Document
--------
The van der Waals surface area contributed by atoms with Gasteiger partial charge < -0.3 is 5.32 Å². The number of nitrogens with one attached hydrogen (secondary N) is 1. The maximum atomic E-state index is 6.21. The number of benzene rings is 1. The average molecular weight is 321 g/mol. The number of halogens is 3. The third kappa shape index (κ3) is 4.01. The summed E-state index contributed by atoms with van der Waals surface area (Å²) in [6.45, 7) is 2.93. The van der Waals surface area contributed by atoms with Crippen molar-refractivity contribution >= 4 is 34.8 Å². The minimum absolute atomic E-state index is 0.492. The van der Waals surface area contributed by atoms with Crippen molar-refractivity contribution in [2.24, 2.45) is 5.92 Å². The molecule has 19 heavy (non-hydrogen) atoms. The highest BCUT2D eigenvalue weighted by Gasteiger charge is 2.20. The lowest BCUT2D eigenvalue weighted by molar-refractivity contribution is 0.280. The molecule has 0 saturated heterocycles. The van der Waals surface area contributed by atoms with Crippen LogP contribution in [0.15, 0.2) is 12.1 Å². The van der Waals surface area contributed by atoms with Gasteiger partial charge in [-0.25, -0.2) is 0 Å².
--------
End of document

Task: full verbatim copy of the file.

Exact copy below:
The van der Waals surface area contributed by atoms with Gasteiger partial charge < -0.3 is 5.32 Å². The number of nitrogens with one attached hydrogen (secondary N) is 1. The maximum atomic E-state index is 6.21. The number of benzene rings is 1. The average molecular weight is 321 g/mol. The number of halogens is 3. The third kappa shape index (κ3) is 4.01. The summed E-state index contributed by atoms with van der Waals surface area (Å²) in [6.45, 7) is 2.93. The van der Waals surface area contributed by atoms with Crippen molar-refractivity contribution >= 4 is 34.8 Å². The minimum absolute atomic E-state index is 0.492. The van der Waals surface area contributed by atoms with Crippen molar-refractivity contribution in [2.24, 2.45) is 5.92 Å². The molecule has 19 heavy (non-hydrogen) atoms. The highest BCUT2D eigenvalue weighted by Gasteiger charge is 2.20. The lowest BCUT2D eigenvalue weighted by molar-refractivity contribution is 0.280. The molecule has 0 saturated heterocycles. The van der Waals surface area contributed by atoms with Crippen LogP contribution in [0.15, 0.2) is 12.1 Å². The van der Waals surface area contributed by atoms with Gasteiger partial charge in [-0.25, -0.2) is 0 Å².